Malinda at Adoption Talk has a post that links to an AF post on talking to your children about trafficking in adoption. She also linked to another post by the same author at EMK Press.
On the surface the AF post was okay and gave concrete reasons why you need to talk about it, and ways to start the conversation with your child. The other article was the family story of finding out their adopted children had been trafficked into adoption.
But I had this voice in my head screaming they missed the opportunity to call to action all the parents who will read that post.
To not accept that trafficking in adoption is okay, normal, may be your child’s story.
To call their legislators to insist that trafficking for the purposes of adoption be included in the US definition of trafficking.
To insist that legislators take a good hard look at the ugly, dark side of international adoption and say wait a minute – lets learn from Guatemala, Vietnam, Cambodia, Nepal and whatever other countries I have missed, and not forget about the real current issues happening in Ethiopia right now.
To ensure the legislators make some hard requirements written into law, that make it impossible for the adoption industry to go into one more country without having these safeguards in place at the start. Little things like mandatory DNA testing for each child. Real investigations into abandonment stories instead of accepting that the brother of the police chief just happened to find so many abandoned babies, or other obvious false stories, or identical abandonment stories for dozens of children. To act on the advice of experts who have studied this issue, and not presume the adoption industry will police itself because they aren’t.
To remove the chance of political pressure placed on embassy or immigration officials to just rubber stamp approval instead of doing their job to investigate whether the child’s story is accurate, and meets the required definition of an orphan for immigration purposes.
To require immigration approval before the parents are legally, irrevocably, the child’s legal parents.
To force known steps and measures be put in place at the onset of pilot programs to combat the problems, before they happen.
To combat trafficking at the root of the problem by removing the the profit from the equation.
Yet, I still hear that voice in my head that even the above missed the boat – something is still left out…and I mull for a bit and suddenly it becomes clear.
That acceptance that trafficking for adoption happens, and will always happen, and here is how to deal with this reality in talking to your children and helping them through, without a call to action to stop the trafficking seems so short-sighted and may actually be enabling an acceptance of trafficking by the adoption community.
The same as seeing or hearing racial or homosexual slurs, jokes, gestures, discriminatory actions, and doing nothing because you didn’t do anything wrong, it was someone else who did something wrong so no action required from you.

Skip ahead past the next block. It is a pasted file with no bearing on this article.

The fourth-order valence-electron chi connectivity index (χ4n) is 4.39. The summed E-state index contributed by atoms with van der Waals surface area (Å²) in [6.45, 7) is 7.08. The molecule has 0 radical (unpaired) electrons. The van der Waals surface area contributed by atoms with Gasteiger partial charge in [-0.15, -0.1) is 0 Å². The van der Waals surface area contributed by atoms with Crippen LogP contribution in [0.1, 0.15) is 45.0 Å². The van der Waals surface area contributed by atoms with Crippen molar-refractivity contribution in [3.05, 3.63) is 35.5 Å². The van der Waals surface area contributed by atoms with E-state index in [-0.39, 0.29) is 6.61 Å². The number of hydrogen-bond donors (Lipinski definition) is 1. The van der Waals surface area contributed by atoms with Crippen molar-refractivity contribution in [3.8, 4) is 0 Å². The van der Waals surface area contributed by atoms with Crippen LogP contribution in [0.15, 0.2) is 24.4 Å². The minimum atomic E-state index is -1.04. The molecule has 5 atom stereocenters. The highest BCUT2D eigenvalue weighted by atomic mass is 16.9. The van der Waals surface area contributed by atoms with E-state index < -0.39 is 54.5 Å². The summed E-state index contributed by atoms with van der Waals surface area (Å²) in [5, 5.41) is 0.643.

The same as watching someone bully another individual and telling yourself you aren’t doing anything wrong by not speaking up and demanding they stop right now, because you aren’t the one bullying.
The same as watching someone abuse their child or any child, and not standing in between them and the child, and calling the police when you see the crime being committed right in front of you, because it is not you abusing the child.
And what about the “Greater Good” argument of all those children left to rot in the orphanage when the country is closed, because people reported that their child had been trafficked into adoption. Or the immigration process exposed the truth, or any number of other scenarios that provide evidence of trafficking children for adoption.
If you use the “Greater Good” argument to excuse a crime of trafficking being committed against one child (or many children), in order to save another child (or many children), does it hold up?
I will ignore that child trafficking happens in this country because if I don’t, all those children in the orphanage who were abandoned will be left to die or a fate worse than death. Some might accept that premise, but in reality do you know the children in the orphanage were actually abandoned? Or do you presume they were abandoned? What if your presumption is false, and they were actually trafficked into that orphanage for the purposes of adoption? Does it matter? I think so because if you don’t try to stop the trafficking, you are condemning (and perhaps even condoning?) more children to be placed in orphanages via trafficking for the purposes of adoption.
There is no easy answer, but the clear answer is that the adoption industry and community is not doing the children any favors by pretending trafficking for adoption doesn’t happen, or acknowledging that it does, and then only wants to talk about how to deal with the impact on your child.
The real question is why hasn’t a community so focused on children – not demanded better for all children.